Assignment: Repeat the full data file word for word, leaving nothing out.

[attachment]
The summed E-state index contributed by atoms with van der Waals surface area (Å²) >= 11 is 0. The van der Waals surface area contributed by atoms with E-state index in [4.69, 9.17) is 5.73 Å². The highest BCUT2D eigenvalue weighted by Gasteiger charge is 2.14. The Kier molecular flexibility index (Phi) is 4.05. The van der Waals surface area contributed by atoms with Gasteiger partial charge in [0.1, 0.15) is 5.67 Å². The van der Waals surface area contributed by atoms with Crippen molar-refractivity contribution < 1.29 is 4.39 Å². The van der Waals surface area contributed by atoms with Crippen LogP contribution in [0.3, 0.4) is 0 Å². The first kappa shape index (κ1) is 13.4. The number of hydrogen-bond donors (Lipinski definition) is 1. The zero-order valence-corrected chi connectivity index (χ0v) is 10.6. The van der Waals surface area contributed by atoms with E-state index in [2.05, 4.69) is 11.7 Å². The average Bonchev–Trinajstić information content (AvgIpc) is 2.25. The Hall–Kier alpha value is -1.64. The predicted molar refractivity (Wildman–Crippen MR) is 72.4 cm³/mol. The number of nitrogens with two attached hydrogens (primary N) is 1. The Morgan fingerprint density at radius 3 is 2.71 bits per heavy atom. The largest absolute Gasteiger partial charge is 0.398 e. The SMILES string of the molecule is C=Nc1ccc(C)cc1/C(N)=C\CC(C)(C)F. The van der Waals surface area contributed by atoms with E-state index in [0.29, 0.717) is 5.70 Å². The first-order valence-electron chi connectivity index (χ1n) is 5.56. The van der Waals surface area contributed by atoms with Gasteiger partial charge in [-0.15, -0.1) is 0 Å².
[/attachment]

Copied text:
The summed E-state index contributed by atoms with van der Waals surface area (Å²) >= 11 is 0. The van der Waals surface area contributed by atoms with E-state index in [4.69, 9.17) is 5.73 Å². The highest BCUT2D eigenvalue weighted by Gasteiger charge is 2.14. The Kier molecular flexibility index (Phi) is 4.05. The van der Waals surface area contributed by atoms with Gasteiger partial charge in [0.1, 0.15) is 5.67 Å². The van der Waals surface area contributed by atoms with Crippen molar-refractivity contribution < 1.29 is 4.39 Å². The van der Waals surface area contributed by atoms with Crippen LogP contribution in [0.3, 0.4) is 0 Å². The first kappa shape index (κ1) is 13.4. The number of hydrogen-bond donors (Lipinski definition) is 1. The zero-order valence-corrected chi connectivity index (χ0v) is 10.6. The van der Waals surface area contributed by atoms with E-state index in [2.05, 4.69) is 11.7 Å². The average Bonchev–Trinajstić information content (AvgIpc) is 2.25. The Hall–Kier alpha value is -1.64. The predicted molar refractivity (Wildman–Crippen MR) is 72.4 cm³/mol. The number of nitrogens with two attached hydrogens (primary N) is 1. The Morgan fingerprint density at radius 3 is 2.71 bits per heavy atom. The largest absolute Gasteiger partial charge is 0.398 e. The SMILES string of the molecule is C=Nc1ccc(C)cc1/C(N)=C\CC(C)(C)F. The van der Waals surface area contributed by atoms with E-state index in [0.29, 0.717) is 5.70 Å². The first-order valence-electron chi connectivity index (χ1n) is 5.56. The van der Waals surface area contributed by atoms with Gasteiger partial charge in [-0.15, -0.1) is 0 Å².